Last week in the North Carolina General Assembly started quickly on Monday
with a night voting session and saw us handle a full calendar all week. After a
week off for July 4 th celebrations, we had a lot to do. The Budget bill, House Bill
966, was back on the calendar for a possible veto override vote, and many bills that
had come over from the Senate were on the House floor for votes. The Senate was
also voting on our House bills.
Independence Day, July 4 th is always exciting for our citizens, especially those
being sworn in as citizens for the first time in naturalization ceremonies, those who
are joining in parades in many of our towns, and those enjoying family time. It
was a pleasure to ride in Southport’s Official N.C. July 4 th parade and see many
friends across the county on this patriotic day that should bring us closer and help
us realize how lucky we are to be here.
The state budget, House Bill 966 – 2019 Appropriations Act, was vetoed by the
Governor on Friday, June 28 th , one day after it passed both the House and Senate.
His explanation was two sentences long, but came down to the lack of Medicaid
expansion the way he wanted it in the budget. It is widely known that, in addition
to the $4 billion spent on Medicaid now, his plan would add $1.2 billion to the
budget and possibly $8 billion over the next 5 years.
However, the budget bill can be enacted into law over his objections if the House
and Senate can get three fifths of the members to vote for it. That would be 72
votes in the House and 30 in the Senate. Since it is a House bill, we have to vote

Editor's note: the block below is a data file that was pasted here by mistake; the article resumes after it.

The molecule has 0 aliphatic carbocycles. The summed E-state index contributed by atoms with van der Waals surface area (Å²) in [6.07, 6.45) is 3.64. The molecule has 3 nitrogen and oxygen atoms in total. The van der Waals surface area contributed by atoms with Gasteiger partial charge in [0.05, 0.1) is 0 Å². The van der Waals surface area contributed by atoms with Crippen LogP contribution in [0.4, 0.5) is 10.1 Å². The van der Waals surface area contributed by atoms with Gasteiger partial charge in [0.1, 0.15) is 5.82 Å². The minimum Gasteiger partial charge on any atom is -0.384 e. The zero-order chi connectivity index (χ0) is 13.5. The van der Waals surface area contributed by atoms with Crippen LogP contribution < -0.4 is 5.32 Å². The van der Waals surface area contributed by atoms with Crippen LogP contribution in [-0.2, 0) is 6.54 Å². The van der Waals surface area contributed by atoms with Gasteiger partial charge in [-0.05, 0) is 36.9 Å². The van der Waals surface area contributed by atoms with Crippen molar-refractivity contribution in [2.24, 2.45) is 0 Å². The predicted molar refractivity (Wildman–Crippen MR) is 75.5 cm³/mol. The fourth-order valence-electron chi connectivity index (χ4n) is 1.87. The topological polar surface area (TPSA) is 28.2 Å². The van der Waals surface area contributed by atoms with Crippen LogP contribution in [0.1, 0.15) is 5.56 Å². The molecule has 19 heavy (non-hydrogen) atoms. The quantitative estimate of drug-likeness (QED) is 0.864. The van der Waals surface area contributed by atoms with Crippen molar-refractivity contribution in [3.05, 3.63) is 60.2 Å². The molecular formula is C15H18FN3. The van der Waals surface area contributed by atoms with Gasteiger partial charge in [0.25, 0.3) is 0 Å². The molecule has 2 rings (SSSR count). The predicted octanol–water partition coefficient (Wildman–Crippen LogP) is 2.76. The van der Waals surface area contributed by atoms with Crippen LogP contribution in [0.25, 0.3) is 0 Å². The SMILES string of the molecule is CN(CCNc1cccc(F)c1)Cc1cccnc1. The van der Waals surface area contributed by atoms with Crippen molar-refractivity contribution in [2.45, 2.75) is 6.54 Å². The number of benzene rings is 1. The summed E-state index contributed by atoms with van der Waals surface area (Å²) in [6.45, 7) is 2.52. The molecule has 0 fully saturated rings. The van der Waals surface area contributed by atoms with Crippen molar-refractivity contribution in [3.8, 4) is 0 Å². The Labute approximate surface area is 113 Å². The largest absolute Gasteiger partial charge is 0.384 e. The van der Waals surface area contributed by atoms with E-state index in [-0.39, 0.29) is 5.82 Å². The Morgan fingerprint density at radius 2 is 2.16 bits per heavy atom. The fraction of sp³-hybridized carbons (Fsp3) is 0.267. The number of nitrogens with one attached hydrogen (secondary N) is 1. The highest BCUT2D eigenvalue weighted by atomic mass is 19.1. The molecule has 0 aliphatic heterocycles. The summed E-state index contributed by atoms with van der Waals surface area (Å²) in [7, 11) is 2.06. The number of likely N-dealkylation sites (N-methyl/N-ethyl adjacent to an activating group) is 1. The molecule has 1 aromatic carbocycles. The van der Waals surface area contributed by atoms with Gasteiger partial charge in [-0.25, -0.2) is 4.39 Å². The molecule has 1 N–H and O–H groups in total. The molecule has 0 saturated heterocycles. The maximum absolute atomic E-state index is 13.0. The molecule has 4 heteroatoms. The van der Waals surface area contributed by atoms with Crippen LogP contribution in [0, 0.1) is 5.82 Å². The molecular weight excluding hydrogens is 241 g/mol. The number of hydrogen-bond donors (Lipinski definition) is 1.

first. So, House Bill 966 was on our House calendar all last week in the hopes of
obtaining enough Democrats to join with the 65 Republicans and accomplish the
override. The state is now operating on the previous budget as of July 1 st , but not
shutting down. What the veto does is stop the teacher and state employee raises,
future public school and community college construction funds, school safety
funds, further tax cuts for working families, future transportation construction and
maintenance funds, as well as funds for many local and regional projects for our
citizens. We are continuing to work on the override vote, which could come at any
There were approximately 90 bills on the House calendar last week over the four
voting sessions. There were House bills that had been changed in the Senate with
which we had to vote to concur. Most passed the concurrence votes, but on some
we voted to not concur. These will go to a conference committee of House and
Senate members, then back to both chambers for final votes once there is
agreement. Other bills were Senate bills to which we agreed, and others were
House bills up for floor votes for the first time. This busy week was reflected in
the Senate, which appeared to have about 100 bills on which to vote. Some bills
receive quick votes, but others have hours of debate.
A few of the bills that are receiving much attention include a Gaming Commission
bill (SB 574), an ABC reform bill (SB 290), a healthcare bill (HB 655), and the
Farm Act (SB 315). All the bills can be accessed and read on the General
Assembly website, www.ncleg.net .
We expect another full calendar this week, along with conference committee
meetings and policy committee meetings, at least extending from Monday through